A Look at Storage Executive - Crucial's SSD Toolbox

One of the areas where Crucial has been lacking is the software. Nearly every SSD vendor provides some sort of software/toolbox for its SSDs nowadays, but until January Crucial had been the exception to the rule. I discussed this with Crucial/Micron last year and they understood their weakness on the software front, and also disclosed that there's a toolbox in the works. At CES the curtain was finally lifted when Crucial released its own toolbox called the Storage Executive.

Unlike the other toolboxes we've seen, the Storage Executive runs in the default browser. However, it still comes as an installer (which is quite large at 147MB for the 64-bit version) and has to be installed, but instead of running as its own window the Storage Executive utilizes the default browser for the interface. Since I'm not a software developer, I'm not sure if this is easier to implement versus a separate window, but honestly it doesn't really matter because a toolbox isn't something you need to keep open at all times, so Crucial's implementation works just fine for when it's needed.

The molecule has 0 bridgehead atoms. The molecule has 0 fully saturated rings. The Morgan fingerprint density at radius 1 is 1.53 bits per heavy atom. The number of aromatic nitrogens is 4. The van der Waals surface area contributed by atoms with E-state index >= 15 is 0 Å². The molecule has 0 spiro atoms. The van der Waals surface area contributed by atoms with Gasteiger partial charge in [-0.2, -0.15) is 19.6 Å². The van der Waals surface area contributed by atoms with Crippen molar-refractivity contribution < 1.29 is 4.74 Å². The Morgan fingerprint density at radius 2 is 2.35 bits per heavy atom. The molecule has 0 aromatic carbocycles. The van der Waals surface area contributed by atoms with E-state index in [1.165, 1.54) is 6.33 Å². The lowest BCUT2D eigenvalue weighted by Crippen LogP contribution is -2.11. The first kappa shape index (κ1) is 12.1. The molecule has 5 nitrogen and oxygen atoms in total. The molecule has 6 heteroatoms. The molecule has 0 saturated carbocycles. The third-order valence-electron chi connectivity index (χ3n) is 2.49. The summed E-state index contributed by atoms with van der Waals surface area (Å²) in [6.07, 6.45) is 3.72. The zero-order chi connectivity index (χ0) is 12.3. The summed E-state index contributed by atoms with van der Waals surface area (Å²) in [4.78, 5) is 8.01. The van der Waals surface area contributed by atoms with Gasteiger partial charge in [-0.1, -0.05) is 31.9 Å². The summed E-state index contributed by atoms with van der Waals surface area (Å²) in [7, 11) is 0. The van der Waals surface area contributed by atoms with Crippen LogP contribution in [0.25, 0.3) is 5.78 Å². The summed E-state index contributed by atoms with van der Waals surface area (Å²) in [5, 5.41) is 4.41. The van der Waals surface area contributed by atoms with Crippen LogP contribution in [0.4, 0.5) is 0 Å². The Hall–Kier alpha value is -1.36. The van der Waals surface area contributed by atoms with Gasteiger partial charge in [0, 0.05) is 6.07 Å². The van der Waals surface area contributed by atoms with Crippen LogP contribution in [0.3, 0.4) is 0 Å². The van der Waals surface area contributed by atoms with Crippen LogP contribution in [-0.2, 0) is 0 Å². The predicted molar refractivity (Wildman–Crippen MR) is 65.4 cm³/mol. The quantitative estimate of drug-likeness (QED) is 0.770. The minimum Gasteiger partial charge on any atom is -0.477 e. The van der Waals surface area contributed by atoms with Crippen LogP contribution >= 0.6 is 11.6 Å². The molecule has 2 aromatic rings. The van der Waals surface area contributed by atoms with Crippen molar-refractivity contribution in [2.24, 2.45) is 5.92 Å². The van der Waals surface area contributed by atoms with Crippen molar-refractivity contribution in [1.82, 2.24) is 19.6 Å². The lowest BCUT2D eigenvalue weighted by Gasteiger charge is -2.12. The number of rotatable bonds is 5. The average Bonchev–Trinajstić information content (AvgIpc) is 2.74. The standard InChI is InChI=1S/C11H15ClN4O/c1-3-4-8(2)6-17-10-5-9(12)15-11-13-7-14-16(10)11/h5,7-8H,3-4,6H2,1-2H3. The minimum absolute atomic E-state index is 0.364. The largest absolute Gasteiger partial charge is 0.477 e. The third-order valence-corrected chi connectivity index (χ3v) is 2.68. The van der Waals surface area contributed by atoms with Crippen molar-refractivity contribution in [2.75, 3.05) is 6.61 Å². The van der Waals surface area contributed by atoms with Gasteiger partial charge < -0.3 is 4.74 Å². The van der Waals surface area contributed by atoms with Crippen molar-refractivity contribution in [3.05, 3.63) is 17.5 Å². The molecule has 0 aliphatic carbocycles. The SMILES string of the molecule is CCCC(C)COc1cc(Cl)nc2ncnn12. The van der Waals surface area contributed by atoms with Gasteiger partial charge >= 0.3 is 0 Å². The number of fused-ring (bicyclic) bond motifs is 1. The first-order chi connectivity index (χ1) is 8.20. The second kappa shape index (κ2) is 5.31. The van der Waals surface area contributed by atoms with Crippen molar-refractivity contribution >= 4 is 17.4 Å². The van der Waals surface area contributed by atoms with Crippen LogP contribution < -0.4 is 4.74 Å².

The welcoming screen that's shown above shows the common tidbits of data that nearly all toolboxes show. This includes general information about the system such as the operating system and the amount of memory, along with slightly more detailed information about the installed drives (serial number, firmware version, temperature and used capacity). 

The 'Drive Details' section shows more details about the drives, including the interface and driver version, but honestly it could use some additional details (e.g. life remaining). The drop-down button next to the refresh icon includes a 'Get Debug Data' feature that saves the drive's and system's data to a ZIP file that can then be sent to Crucial's support team for remote analysis of the drive and its potential issues. 

The SMART tab includes the usual SMART data that can be read by numerous utilities.

The ability to easily upgrade the firmware is probably the most important feature in a toolbox and the Storage Executive is pretty straightforward with that. It automatically checks for updates and also features the release notes, so the end-user will know what has been changed in the newer firmware.

Drive sanitation is Crucial's code name for secure erase command, which will return the drive back to its factory state (i.e. all blocks are erased). There's also a PSID revert function that can be used to revert a TCG Opal encrypted drive back to unencrypted state using the physical security ID (i.e. PSID) that's printed on the SSD's label, which is very handy if you're dealing with encrypted drives because in case you lose the encryption key the drive will essentially become a brick as there's no way to access it. Obviously, PSID revert will erase all data in the drive, but the drive can then be repurposed. I did confirm that the PSID revert works and it doesn't require anything else but the PSID on the label.